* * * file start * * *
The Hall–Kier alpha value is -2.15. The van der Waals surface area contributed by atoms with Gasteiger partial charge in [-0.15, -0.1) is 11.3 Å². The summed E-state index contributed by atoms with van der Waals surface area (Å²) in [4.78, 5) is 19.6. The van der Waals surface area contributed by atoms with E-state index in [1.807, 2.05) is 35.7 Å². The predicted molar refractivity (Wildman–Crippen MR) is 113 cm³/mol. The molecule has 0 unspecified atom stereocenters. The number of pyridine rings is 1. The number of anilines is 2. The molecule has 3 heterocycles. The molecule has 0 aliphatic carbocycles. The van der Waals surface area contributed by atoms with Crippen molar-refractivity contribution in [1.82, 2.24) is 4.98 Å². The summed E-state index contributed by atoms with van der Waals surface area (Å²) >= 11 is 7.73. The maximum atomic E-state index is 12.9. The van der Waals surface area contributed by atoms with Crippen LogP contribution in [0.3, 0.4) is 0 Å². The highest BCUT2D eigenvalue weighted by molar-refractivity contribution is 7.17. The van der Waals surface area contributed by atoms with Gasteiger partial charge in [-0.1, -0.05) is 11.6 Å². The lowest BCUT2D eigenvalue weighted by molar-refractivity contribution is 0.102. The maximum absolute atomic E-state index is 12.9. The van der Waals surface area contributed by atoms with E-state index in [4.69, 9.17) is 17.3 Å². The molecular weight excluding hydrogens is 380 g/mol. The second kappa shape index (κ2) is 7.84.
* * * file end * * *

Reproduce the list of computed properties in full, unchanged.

The Hall–Kier alpha value is -2.15. The van der Waals surface area contributed by atoms with Gasteiger partial charge in [-0.15, -0.1) is 11.3 Å². The summed E-state index contributed by atoms with van der Waals surface area (Å²) in [4.78, 5) is 19.6. The van der Waals surface area contributed by atoms with E-state index in [1.807, 2.05) is 35.7 Å². The predicted molar refractivity (Wildman–Crippen MR) is 113 cm³/mol. The molecule has 0 unspecified atom stereocenters. The number of pyridine rings is 1. The number of anilines is 2. The molecule has 3 heterocycles. The molecule has 0 aliphatic carbocycles. The van der Waals surface area contributed by atoms with Crippen molar-refractivity contribution in [1.82, 2.24) is 4.98 Å². The summed E-state index contributed by atoms with van der Waals surface area (Å²) >= 11 is 7.73. The maximum atomic E-state index is 12.9. The van der Waals surface area contributed by atoms with Crippen LogP contribution in [0.3, 0.4) is 0 Å². The highest BCUT2D eigenvalue weighted by molar-refractivity contribution is 7.17. The van der Waals surface area contributed by atoms with Gasteiger partial charge in [-0.1, -0.05) is 11.6 Å². The lowest BCUT2D eigenvalue weighted by molar-refractivity contribution is 0.102. The maximum absolute atomic E-state index is 12.9. The van der Waals surface area contributed by atoms with E-state index in [4.69, 9.17) is 17.3 Å². The molecular weight excluding hydrogens is 380 g/mol. The second kappa shape index (κ2) is 7.84.